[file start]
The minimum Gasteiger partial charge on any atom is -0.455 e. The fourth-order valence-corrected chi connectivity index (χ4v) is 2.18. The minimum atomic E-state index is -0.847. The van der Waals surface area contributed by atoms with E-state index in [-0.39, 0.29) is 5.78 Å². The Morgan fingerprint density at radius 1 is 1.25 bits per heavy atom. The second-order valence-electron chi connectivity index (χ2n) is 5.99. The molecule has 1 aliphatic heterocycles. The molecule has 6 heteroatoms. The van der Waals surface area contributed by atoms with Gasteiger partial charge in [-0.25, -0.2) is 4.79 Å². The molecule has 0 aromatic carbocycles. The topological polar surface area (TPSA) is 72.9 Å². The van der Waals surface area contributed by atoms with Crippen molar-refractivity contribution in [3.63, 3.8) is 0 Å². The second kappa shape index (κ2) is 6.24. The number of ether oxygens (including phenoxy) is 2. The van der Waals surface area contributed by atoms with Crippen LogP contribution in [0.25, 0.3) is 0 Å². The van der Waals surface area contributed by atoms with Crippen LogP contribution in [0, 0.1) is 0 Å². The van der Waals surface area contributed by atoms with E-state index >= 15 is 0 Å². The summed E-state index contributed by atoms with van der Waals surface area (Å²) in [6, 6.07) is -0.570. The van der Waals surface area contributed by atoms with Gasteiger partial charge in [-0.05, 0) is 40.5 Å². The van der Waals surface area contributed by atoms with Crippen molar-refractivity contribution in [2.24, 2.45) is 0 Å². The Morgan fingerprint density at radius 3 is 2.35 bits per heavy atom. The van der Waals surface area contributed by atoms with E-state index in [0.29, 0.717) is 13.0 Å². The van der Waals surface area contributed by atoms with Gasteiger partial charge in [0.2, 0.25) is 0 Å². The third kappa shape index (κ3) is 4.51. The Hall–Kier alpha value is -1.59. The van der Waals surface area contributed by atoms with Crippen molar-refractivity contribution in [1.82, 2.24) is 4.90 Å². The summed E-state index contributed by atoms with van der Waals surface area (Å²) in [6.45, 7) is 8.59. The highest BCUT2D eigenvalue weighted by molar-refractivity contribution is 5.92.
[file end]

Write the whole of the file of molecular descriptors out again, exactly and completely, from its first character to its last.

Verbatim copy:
The minimum Gasteiger partial charge on any atom is -0.455 e. The fourth-order valence-corrected chi connectivity index (χ4v) is 2.18. The minimum atomic E-state index is -0.847. The van der Waals surface area contributed by atoms with E-state index in [-0.39, 0.29) is 5.78 Å². The Morgan fingerprint density at radius 1 is 1.25 bits per heavy atom. The second-order valence-electron chi connectivity index (χ2n) is 5.99. The molecule has 1 aliphatic heterocycles. The molecule has 6 heteroatoms. The van der Waals surface area contributed by atoms with Gasteiger partial charge in [-0.25, -0.2) is 4.79 Å². The molecule has 0 aromatic carbocycles. The topological polar surface area (TPSA) is 72.9 Å². The van der Waals surface area contributed by atoms with Crippen molar-refractivity contribution in [3.63, 3.8) is 0 Å². The second kappa shape index (κ2) is 6.24. The number of ether oxygens (including phenoxy) is 2. The van der Waals surface area contributed by atoms with Crippen LogP contribution in [0.25, 0.3) is 0 Å². The van der Waals surface area contributed by atoms with Crippen LogP contribution in [0, 0.1) is 0 Å². The van der Waals surface area contributed by atoms with E-state index >= 15 is 0 Å². The summed E-state index contributed by atoms with van der Waals surface area (Å²) in [6, 6.07) is -0.570. The van der Waals surface area contributed by atoms with Gasteiger partial charge in [-0.05, 0) is 40.5 Å². The van der Waals surface area contributed by atoms with Crippen molar-refractivity contribution in [2.24, 2.45) is 0 Å². The Morgan fingerprint density at radius 3 is 2.35 bits per heavy atom. The van der Waals surface area contributed by atoms with E-state index in [0.29, 0.717) is 13.0 Å². The van der Waals surface area contributed by atoms with Gasteiger partial charge in [0.2, 0.25) is 0 Å². The third kappa shape index (κ3) is 4.51. The Hall–Kier alpha value is -1.59. The van der Waals surface area contributed by atoms with Crippen molar-refractivity contribution in [1.82, 2.24) is 4.90 Å². The summed E-state index contributed by atoms with van der Waals surface area (Å²) in [6.45, 7) is 8.59. The highest BCUT2D eigenvalue weighted by molar-refractivity contribution is 5.92.